The low initial coulombic efficiency caused by the formation of a solid electrolyte interphase (SEI) layer limits the application of hard carbon due to the irreversible loss of Na in the cathode. To solve the problem of low initial coulombic efficiency and to form a stable SEI, we optimized the electrolyte by using various sodium salts, such as sodium hexafluorophosphate (NaPF6), sodium perchlorate (NaClO4), NaTFSI and sodium (I) bis(fluorosulfonyl)imide (NaFSI), which are normally used to improve the low initial coulombic efficiency and cycle performance of the electrode materials in sodium ion batteries. The electrochemical properties of anodes which were derived from hard carbons, processed at different temperatures, as anode materials were tested in coin cells using sodium metal as the counter electrode. Figure 3a–f and Table 1 shows the initial discharge/charge curves and summary of initial coulombic efficiency in 1mol NaPF6, NaClO4, NaTFSI and NaFSI in EC:DEC. The voltage range is 0 to 2.5 V. The first galvanostatic discharge/charge curves at a current rate of 0.1 C (30 mA g−1) are shown in Figure 3a–f. The voltage profiles of all electrodes exhibit two distinct regions: (1) A gradual voltage decay around 0.15 1.2 V and (2) a plateau around 0.15 V. The results obtained in 1M NaPF6/EC:DEC electrolyte show that HC-1000 displays a relatively low charge capacity (262 mAh/g) and a low coulombic efficiency of 75.1%, while the HC-1400 electrode exhibits a high charge capacity of 337 mAh/g and a coulombic efficiency of 86.1%. The cells in NaClO4, NaTFSI and NaFSI in EC:DEC electrolytes yield similar results, which are attributed to the low brunauer-emmett-teller (BET) surface areas (Table S1), and the capacity percentage of the plateau region of around 70%. We also examined the influence of different salts on the capacity of electrodes. Using NaPF6, NaClO4 and NaTFSI as salts, the initial coulombic efficiency and capacity of the cells with the same electrode are comparable or better than those using NaFSI. Figure 4 illustrates the cycle performance of HC electrodes in different electrolytes. The capacity fades rapidly for the conventional NaPF6 and NaClO4 electrolytes. In the case of the NaFSI electrode, a low capacity is obtained in the first cycle; the reversible capacity increases after five cycles and then decreases rapidly. However, the NaTFSI electrolyte exhibits stable capacity with around 95% capacity retained after few cycles at 0.1 C rate. Note that after optimization, HC-1400 outperforms the existing carbon anode materials for sodium-ion batteries. The rate capability of HC-1400 in 1M NaTFSI/EC:DEC electrolyte was tested in a sodium ion cell, and the results in Figure 5a show that the reversible capacities are 332, 264, 210 and 145 mAh/g at constant current rates of C/10, C/5, C/2 and 1 C, respectively. The HC-1400 electrode exhibits capacity retention of 92.3% at a current rate of 0.5 C after 100 cycles. The coulombic efficiency after the third cycle is nearly 99.5%.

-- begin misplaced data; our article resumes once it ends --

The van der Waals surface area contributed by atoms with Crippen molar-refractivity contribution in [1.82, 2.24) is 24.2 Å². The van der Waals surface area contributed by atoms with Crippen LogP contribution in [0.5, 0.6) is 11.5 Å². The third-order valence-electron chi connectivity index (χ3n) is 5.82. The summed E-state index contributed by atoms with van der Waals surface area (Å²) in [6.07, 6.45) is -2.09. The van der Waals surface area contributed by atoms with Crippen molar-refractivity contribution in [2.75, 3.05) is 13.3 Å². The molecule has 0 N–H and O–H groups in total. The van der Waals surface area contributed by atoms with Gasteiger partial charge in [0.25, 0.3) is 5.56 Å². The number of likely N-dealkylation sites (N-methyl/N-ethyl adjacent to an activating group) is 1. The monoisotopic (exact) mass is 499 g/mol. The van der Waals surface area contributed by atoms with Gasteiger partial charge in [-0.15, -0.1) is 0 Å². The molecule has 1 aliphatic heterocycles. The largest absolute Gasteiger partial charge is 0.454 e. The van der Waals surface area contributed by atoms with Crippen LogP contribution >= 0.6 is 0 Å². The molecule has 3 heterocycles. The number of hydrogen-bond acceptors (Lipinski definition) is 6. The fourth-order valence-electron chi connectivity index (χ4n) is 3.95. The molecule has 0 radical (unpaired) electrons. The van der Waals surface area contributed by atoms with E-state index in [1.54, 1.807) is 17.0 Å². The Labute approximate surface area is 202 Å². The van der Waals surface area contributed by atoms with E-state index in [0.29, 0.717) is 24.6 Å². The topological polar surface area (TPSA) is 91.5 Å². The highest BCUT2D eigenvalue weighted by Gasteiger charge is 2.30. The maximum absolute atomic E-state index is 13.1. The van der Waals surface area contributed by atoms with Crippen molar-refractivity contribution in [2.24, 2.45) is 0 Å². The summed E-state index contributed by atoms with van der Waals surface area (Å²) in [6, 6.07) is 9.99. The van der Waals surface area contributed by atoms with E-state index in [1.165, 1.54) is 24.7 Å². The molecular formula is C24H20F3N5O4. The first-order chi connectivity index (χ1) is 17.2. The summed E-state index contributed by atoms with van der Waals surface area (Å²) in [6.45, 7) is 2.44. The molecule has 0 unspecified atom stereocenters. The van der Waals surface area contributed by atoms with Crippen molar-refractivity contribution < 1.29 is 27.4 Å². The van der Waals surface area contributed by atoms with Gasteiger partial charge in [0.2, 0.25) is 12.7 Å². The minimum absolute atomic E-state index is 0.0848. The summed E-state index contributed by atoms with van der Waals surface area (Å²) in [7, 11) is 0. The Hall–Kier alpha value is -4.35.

2.3. Structure Evolution

The sodium storage mechanism was investigated by in situ XRD. Until now, three different Na storage environments and three corresponding models have been reported in the literature for Na interactions with hard carbon: (i) Adsorption on the surface’s active sites; (ii) nano pore filling analogous to adsorption; and (iii) intercalation between the graphene layers with suitable distance—spacing. The electrochemical results show two distinct voltage regions: A slope above 0.15 V and a plateau below 0.15 V. A number of studies were conducted aiming at elucidate Na interactions with hard carbon, but the Na storage mechanisms in different voltage regions are still being debated. In 2001, Stevens and Dahn [43] first reported Na storage in glucose-pyrolyzed hard carbon, and assigned the voltage sloping region to Na-ion insertion in the graphene layers and the low voltage plateau region to Na filling/plating into nanopores. Later, Komaba et al. [44]. corroborated this mechanism by spectrometric characterization. In their study, ex situ XRD showed that the (002) peak of hard carbon shifted from 2θ = 23.4° to 21–22° when the voltage is reduced to 0.1 V, then returned to the pristine position when charged back to 2.0 V, indicating the reversible Na removal from graphene sheets. Recently, Tarascon and co-workers [45] investigated the structural variation of polyacrylonitrile-derived carbon nanofibers. They concluded that the slope region between 1.0 and 0.1 V is due to Na-ion adsorption on disordered isolated graphene sheets, and the 0.1 V plateau is due to mesopore filling by Na ions. Our results are more consistent with those of Tarascon et al. For HC-1400, the graphite peak around 29° becomes obvious. In situ XRD is employed to directly investigate whether the sodium ions intercalate in the nano graphite sheet. Figure 6 shows the (002) diffraction peak evolution in XRD patterns of the HC-1400 electrode cycled at 0.05 C rates in the voltage range of 0 to 2.5 V during the initial discharge and charge. No obvious shift of the graphite peak was observed when the cell discharged to the cut-off voltage, implying that neither the high potential slope nor the low voltage plateau can be assigned to sodium intercalation between graphitic layers.